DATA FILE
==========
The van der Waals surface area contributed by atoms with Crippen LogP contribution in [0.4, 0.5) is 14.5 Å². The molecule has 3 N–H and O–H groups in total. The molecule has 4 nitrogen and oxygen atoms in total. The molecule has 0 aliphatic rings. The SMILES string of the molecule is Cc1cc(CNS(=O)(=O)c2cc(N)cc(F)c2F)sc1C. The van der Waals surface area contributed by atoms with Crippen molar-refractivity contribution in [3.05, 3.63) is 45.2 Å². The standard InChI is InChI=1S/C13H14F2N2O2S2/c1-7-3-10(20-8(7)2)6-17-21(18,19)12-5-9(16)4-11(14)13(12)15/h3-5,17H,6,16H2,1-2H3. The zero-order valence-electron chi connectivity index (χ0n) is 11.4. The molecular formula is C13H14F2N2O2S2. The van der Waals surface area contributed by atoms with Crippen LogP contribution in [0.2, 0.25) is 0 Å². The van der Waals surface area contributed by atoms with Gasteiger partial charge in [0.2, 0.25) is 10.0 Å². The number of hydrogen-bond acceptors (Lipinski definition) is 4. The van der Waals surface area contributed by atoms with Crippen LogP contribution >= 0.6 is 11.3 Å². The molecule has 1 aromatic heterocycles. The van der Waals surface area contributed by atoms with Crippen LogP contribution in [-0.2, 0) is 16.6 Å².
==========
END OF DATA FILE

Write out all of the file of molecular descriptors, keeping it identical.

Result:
The van der Waals surface area contributed by atoms with Crippen LogP contribution in [0.4, 0.5) is 14.5 Å². The molecule has 3 N–H and O–H groups in total. The molecule has 4 nitrogen and oxygen atoms in total. The molecule has 0 aliphatic rings. The SMILES string of the molecule is Cc1cc(CNS(=O)(=O)c2cc(N)cc(F)c2F)sc1C. The van der Waals surface area contributed by atoms with Crippen molar-refractivity contribution in [3.05, 3.63) is 45.2 Å². The standard InChI is InChI=1S/C13H14F2N2O2S2/c1-7-3-10(20-8(7)2)6-17-21(18,19)12-5-9(16)4-11(14)13(12)15/h3-5,17H,6,16H2,1-2H3. The zero-order valence-electron chi connectivity index (χ0n) is 11.4. The molecular formula is C13H14F2N2O2S2. The van der Waals surface area contributed by atoms with Crippen LogP contribution in [0.2, 0.25) is 0 Å². The van der Waals surface area contributed by atoms with Gasteiger partial charge in [0.2, 0.25) is 10.0 Å². The number of hydrogen-bond acceptors (Lipinski definition) is 4. The van der Waals surface area contributed by atoms with Crippen LogP contribution >= 0.6 is 11.3 Å². The molecule has 1 aromatic heterocycles. The van der Waals surface area contributed by atoms with Crippen LogP contribution in [-0.2, 0) is 16.6 Å².